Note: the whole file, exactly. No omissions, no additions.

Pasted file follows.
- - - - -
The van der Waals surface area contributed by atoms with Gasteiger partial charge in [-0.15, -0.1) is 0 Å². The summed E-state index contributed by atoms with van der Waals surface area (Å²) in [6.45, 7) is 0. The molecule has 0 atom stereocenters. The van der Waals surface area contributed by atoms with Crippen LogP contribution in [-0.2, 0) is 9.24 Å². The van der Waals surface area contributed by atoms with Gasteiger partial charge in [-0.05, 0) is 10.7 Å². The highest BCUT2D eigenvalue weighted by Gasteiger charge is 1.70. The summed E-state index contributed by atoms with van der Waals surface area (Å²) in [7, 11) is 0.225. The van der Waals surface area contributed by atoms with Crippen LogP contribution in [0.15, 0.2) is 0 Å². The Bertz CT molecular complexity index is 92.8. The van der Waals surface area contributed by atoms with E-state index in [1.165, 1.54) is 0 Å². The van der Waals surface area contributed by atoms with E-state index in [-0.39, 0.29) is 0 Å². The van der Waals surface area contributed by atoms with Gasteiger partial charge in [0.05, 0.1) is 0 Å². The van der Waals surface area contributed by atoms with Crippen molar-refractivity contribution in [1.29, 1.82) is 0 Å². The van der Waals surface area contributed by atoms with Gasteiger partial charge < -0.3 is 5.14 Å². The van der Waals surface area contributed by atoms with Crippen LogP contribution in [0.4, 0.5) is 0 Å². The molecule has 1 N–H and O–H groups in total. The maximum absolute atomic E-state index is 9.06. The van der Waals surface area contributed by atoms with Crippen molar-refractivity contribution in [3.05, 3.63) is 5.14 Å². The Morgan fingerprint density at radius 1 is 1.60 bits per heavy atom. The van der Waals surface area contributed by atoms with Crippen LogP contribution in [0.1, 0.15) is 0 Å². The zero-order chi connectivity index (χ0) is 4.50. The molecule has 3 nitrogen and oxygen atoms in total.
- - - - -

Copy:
The van der Waals surface area contributed by atoms with Gasteiger partial charge in [-0.15, -0.1) is 0 Å². The summed E-state index contributed by atoms with van der Waals surface area (Å²) in [6.45, 7) is 0. The molecule has 0 atom stereocenters. The van der Waals surface area contributed by atoms with Crippen LogP contribution in [-0.2, 0) is 9.24 Å². The van der Waals surface area contributed by atoms with Gasteiger partial charge in [-0.05, 0) is 10.7 Å². The highest BCUT2D eigenvalue weighted by Gasteiger charge is 1.70. The summed E-state index contributed by atoms with van der Waals surface area (Å²) in [7, 11) is 0.225. The van der Waals surface area contributed by atoms with Crippen LogP contribution in [0.15, 0.2) is 0 Å². The Bertz CT molecular complexity index is 92.8. The van der Waals surface area contributed by atoms with E-state index in [1.165, 1.54) is 0 Å². The van der Waals surface area contributed by atoms with E-state index in [-0.39, 0.29) is 0 Å². The van der Waals surface area contributed by atoms with Gasteiger partial charge in [0.05, 0.1) is 0 Å². The van der Waals surface area contributed by atoms with Crippen molar-refractivity contribution in [1.29, 1.82) is 0 Å². The van der Waals surface area contributed by atoms with Gasteiger partial charge < -0.3 is 5.14 Å². The van der Waals surface area contributed by atoms with Crippen LogP contribution in [0.4, 0.5) is 0 Å². The molecule has 1 N–H and O–H groups in total. The maximum absolute atomic E-state index is 9.06. The van der Waals surface area contributed by atoms with Crippen molar-refractivity contribution in [3.05, 3.63) is 5.14 Å². The Morgan fingerprint density at radius 1 is 1.60 bits per heavy atom. The van der Waals surface area contributed by atoms with Crippen LogP contribution in [0.1, 0.15) is 0 Å². The zero-order chi connectivity index (χ0) is 4.50. The molecule has 3 nitrogen and oxygen atoms in total.